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A Hip Harpsichordist Mellows

February 26, 1987|KENNETH HERMAN

SAN DIEGO — The city may not know what to do with the vacant Balboa Theater downtown, but the management of Horton Plaza's adjacent Lyceum Theatre is busy booking everything from jazz to performance art for its two subterranean stages.

Friday night, Leonard Ingrande's Monteverdi Chamber Orchestra will present the first orchestra performance at the Lyceum Stage, in a concert featuring harpsichordist Anthony Newman.

Two decades ago, Newman burst on the music scene as a brash young organ virtuoso with a keyboard technique that had the critics making favorable comparisons to Horowitz. In the early 1970s, when everybody's Bach was switched-on and their consciousness turned-on, the trendy Newman acquired the label of "hip harpsichordist." After that, one of Newman's solo records was titled "Organ Orgy." During a San Diego baroque festival in July, 1976, Newman shook the stately rafters of the downtown First Presbyterian Church in an organ recital that is remembered for its record-breaking velocity and decibel levels.

In more recent times, however, Newman has become an advocate of the so-called authentic performance movement, espousing the use of period instruments and the application of historical research to musical interpretation. The 45-year-old performer does not see this pursuit as a radical departure from his earlier exploits.

"This is a natural progression in my playing style," Newman declared. "I always liked playing on historical instruments, but (20 years ago) there was not much chance to play historical organs or fortepianos in this country." Newman has just recorded several of the Beethoven piano concertos on fortepiano (the predecessor of the modern piano) on the Newport Classic label, and over the next three years will conduct recordings of the Beethoven symphonies played on period instruments.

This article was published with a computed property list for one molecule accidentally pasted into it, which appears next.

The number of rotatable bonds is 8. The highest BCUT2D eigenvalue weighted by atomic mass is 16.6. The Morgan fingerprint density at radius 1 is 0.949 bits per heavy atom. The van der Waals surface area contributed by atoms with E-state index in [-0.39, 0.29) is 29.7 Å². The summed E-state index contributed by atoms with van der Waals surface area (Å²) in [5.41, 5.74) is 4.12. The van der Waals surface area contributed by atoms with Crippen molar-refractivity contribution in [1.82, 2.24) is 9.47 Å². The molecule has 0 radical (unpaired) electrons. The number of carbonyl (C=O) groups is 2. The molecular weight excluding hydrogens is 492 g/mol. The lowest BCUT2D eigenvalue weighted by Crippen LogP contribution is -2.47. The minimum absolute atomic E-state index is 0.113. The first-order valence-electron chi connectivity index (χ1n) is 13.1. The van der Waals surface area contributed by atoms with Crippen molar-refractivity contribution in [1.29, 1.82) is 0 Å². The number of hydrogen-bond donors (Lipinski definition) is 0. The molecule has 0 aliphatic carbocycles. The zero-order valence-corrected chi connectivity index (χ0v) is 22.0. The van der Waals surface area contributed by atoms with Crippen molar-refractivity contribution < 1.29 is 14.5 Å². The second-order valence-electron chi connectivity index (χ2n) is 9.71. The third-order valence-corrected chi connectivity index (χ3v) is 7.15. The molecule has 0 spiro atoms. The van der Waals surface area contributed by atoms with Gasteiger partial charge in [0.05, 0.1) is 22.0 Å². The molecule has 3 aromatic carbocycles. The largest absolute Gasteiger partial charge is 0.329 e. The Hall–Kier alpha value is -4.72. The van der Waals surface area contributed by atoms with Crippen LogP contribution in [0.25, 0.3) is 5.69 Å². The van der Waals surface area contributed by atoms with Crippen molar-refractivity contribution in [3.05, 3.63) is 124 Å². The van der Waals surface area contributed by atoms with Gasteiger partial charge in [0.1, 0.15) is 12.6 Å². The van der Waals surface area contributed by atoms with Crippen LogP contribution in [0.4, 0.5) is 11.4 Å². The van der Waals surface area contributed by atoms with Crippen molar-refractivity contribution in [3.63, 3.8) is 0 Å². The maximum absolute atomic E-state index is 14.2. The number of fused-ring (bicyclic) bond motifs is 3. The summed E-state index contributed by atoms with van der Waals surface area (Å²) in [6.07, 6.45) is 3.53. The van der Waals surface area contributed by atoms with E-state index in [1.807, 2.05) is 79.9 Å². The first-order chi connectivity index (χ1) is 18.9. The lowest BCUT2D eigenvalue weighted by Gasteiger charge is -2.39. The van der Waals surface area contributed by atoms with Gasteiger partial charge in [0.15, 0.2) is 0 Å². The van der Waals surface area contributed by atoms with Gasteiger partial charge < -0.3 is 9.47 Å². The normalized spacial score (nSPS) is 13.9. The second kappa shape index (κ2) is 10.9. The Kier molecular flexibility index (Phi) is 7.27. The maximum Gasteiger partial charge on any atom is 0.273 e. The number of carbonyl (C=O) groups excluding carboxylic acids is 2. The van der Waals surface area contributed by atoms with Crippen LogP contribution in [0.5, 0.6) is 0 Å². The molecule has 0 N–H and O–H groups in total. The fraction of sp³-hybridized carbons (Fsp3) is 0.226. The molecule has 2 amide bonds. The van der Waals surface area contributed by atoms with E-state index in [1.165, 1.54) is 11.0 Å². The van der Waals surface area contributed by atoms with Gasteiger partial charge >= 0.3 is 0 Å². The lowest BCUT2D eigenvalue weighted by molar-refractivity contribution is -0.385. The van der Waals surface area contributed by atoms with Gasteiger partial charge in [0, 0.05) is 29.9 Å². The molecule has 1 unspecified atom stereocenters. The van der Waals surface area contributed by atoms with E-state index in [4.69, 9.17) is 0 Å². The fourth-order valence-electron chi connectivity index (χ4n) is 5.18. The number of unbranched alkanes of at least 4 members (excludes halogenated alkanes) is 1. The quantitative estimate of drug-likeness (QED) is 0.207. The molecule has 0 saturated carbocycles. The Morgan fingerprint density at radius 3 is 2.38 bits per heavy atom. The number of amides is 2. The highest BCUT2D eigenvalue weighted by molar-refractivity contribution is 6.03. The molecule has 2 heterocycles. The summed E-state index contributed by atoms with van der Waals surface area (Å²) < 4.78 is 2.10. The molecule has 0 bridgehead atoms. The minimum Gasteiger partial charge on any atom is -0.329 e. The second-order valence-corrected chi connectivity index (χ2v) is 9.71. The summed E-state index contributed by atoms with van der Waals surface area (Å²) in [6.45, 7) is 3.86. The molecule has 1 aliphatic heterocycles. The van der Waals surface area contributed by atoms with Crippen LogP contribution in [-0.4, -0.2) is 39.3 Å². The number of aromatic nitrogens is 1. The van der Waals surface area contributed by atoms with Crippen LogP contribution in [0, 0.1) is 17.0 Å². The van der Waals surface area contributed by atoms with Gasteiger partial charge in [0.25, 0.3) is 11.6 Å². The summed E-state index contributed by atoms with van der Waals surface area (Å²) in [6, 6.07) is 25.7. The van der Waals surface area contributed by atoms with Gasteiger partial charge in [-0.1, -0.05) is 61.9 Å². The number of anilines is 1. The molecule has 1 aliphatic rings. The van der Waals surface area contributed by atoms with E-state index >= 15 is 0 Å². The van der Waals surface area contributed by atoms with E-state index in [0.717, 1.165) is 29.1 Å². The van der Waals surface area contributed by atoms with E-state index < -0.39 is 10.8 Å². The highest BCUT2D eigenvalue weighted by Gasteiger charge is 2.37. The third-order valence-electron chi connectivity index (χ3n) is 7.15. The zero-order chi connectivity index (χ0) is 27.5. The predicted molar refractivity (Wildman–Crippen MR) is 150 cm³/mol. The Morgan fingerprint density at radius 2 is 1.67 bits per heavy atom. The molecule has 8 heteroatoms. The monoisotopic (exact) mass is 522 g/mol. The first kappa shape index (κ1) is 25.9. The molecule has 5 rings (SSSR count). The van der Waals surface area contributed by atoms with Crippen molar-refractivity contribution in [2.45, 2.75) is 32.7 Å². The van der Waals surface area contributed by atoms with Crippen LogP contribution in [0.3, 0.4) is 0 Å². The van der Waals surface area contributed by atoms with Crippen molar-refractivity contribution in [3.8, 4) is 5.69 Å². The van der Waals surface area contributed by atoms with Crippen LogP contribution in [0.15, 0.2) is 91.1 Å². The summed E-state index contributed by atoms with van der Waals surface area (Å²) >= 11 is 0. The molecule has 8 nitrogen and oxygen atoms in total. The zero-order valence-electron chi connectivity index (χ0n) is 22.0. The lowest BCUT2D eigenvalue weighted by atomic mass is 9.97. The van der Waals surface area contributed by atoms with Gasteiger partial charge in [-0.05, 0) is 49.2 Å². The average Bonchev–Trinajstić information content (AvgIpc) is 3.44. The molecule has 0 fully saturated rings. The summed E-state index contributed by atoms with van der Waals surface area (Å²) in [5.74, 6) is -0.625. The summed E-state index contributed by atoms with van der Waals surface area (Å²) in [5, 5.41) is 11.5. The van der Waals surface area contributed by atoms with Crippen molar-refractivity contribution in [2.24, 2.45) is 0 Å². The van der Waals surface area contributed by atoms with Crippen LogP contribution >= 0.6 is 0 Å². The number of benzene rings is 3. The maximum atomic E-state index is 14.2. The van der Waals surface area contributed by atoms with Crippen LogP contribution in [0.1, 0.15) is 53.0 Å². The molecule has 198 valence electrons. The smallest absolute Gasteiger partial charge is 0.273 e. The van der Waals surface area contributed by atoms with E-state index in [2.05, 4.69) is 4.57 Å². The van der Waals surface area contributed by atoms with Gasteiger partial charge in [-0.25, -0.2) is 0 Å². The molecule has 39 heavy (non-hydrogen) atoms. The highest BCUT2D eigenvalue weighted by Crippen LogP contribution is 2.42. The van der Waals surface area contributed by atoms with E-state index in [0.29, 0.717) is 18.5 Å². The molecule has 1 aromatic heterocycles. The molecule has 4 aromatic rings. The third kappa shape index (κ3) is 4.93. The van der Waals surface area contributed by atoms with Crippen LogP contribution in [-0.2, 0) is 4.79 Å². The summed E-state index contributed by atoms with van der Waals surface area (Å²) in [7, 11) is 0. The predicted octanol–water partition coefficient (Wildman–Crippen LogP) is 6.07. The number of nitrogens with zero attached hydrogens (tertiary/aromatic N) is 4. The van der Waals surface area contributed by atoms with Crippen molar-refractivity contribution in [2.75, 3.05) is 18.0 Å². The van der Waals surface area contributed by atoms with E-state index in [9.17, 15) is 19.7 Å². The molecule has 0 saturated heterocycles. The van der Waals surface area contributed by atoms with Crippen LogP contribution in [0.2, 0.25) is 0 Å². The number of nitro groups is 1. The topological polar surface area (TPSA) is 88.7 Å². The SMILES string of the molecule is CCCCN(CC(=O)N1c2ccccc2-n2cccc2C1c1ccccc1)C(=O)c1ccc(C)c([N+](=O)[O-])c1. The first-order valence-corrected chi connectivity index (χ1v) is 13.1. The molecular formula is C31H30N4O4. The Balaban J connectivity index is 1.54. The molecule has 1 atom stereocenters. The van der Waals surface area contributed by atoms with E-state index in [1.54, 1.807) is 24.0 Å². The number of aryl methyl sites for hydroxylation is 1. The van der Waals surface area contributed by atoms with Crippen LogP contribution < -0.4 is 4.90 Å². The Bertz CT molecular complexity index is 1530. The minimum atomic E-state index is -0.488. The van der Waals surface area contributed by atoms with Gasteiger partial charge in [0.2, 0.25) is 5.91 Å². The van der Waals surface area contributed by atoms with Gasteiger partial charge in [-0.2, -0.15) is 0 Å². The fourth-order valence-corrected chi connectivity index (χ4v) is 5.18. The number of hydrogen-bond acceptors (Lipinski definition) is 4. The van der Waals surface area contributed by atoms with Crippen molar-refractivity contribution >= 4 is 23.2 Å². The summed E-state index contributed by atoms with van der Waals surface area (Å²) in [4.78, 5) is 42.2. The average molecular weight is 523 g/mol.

"Even though the fortepiano does have a smaller sound, on a recording it has a beautiful presence," he said.

While Newman described his Beethoven project as an attempt to move out of the baroque ghetto, with the Monteverdi Chamber Orchestra at the Lyceum he will be back in familiar territory, performing J.S. Bach's F Minor Harpsichord Concerto.

Newman admitted that he has learned a lot about Bach he didn't know 20 years ago, although he pointed out that most of his research was done in the 1970s, the same time his recording company was touting him as the psychedelic guru of the baroque.

"I went back to the original source materials to find out about the meters, tempi, and accents of baroque music, as well as Bach's method of composition and his preoccupation with numerology," he said. Newman translated his research into a book, "Bach and the Baroque," an appropriate achievement for a member of the music faculty at the State University of New York at Purchase.

Comparing his current assessment of Bach with his approach 20 years ago, Newman said: "I now have a more introspective feeling toward his music. I see his world viewpoint much better, so as a performer I try to do what was likely for his period."

Newman pointed out that Bach endured a notable lack of appreciation by his peers. "He suffered in his milieu--it was as if Shakespeare had been born in the Andes," he said. "His only glimmer of recognition came in 1736 when (Elector Friedrich) August II made him royal court composer."

Newman also wears the composer's hat, but unlike Bach, his talent has not gone unnoticed. In 1979, he was commissioned to write a violin concerto for the Indianapolis Symphony to celebrate its 50th anniversary season. Indianapolis Symphony maestro John Nelson thought enough of the piece to take it to New York City for the orchestra's Carnegie Hall concert in 1981.

On Friday's 8 p.m. program, Monteverdi Chamber Orchestra music director Ingrande will also lead the ensemble in Mozart's Overture to "Don Giovanni" and Beethoven's Symphony No. 8.

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